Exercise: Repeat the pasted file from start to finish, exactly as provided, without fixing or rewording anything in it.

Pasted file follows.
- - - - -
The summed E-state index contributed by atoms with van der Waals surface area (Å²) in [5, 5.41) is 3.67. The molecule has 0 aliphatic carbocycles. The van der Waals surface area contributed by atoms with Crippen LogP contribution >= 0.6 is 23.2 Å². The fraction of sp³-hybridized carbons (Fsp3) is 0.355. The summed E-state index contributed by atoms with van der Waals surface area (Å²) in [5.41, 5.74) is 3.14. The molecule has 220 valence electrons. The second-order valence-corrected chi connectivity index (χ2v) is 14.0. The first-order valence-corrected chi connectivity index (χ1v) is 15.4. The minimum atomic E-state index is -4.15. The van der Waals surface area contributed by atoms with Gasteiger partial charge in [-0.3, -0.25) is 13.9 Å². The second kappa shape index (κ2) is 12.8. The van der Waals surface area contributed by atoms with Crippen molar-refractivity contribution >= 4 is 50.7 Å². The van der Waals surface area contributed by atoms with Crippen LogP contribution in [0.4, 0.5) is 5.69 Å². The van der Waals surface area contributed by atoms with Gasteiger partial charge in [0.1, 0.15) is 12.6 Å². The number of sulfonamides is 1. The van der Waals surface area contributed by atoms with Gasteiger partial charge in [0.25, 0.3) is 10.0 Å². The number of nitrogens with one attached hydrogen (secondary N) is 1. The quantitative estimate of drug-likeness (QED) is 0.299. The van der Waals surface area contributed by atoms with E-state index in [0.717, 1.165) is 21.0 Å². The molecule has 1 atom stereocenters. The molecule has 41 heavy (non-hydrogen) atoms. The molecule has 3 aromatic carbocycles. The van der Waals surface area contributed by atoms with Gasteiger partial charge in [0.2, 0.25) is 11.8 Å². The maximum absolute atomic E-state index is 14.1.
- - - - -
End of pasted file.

The summed E-state index contributed by atoms with van der Waals surface area (Å²) in [5, 5.41) is 3.67. The molecule has 0 aliphatic carbocycles. The van der Waals surface area contributed by atoms with Crippen LogP contribution >= 0.6 is 23.2 Å². The fraction of sp³-hybridized carbons (Fsp3) is 0.355. The summed E-state index contributed by atoms with van der Waals surface area (Å²) in [5.41, 5.74) is 3.14. The molecule has 220 valence electrons. The second-order valence-corrected chi connectivity index (χ2v) is 14.0. The first-order valence-corrected chi connectivity index (χ1v) is 15.4. The minimum atomic E-state index is -4.15. The van der Waals surface area contributed by atoms with Gasteiger partial charge in [-0.3, -0.25) is 13.9 Å². The second kappa shape index (κ2) is 12.8. The van der Waals surface area contributed by atoms with Crippen molar-refractivity contribution >= 4 is 50.7 Å². The van der Waals surface area contributed by atoms with Crippen LogP contribution in [0.4, 0.5) is 5.69 Å². The van der Waals surface area contributed by atoms with Gasteiger partial charge in [0.1, 0.15) is 12.6 Å². The number of sulfonamides is 1. The van der Waals surface area contributed by atoms with Gasteiger partial charge in [0.25, 0.3) is 10.0 Å². The number of nitrogens with one attached hydrogen (secondary N) is 1. The quantitative estimate of drug-likeness (QED) is 0.299. The van der Waals surface area contributed by atoms with E-state index in [0.717, 1.165) is 21.0 Å². The molecule has 1 atom stereocenters. The molecule has 41 heavy (non-hydrogen) atoms. The molecule has 3 aromatic carbocycles. The van der Waals surface area contributed by atoms with Gasteiger partial charge in [0.2, 0.25) is 11.8 Å². The maximum absolute atomic E-state index is 14.1.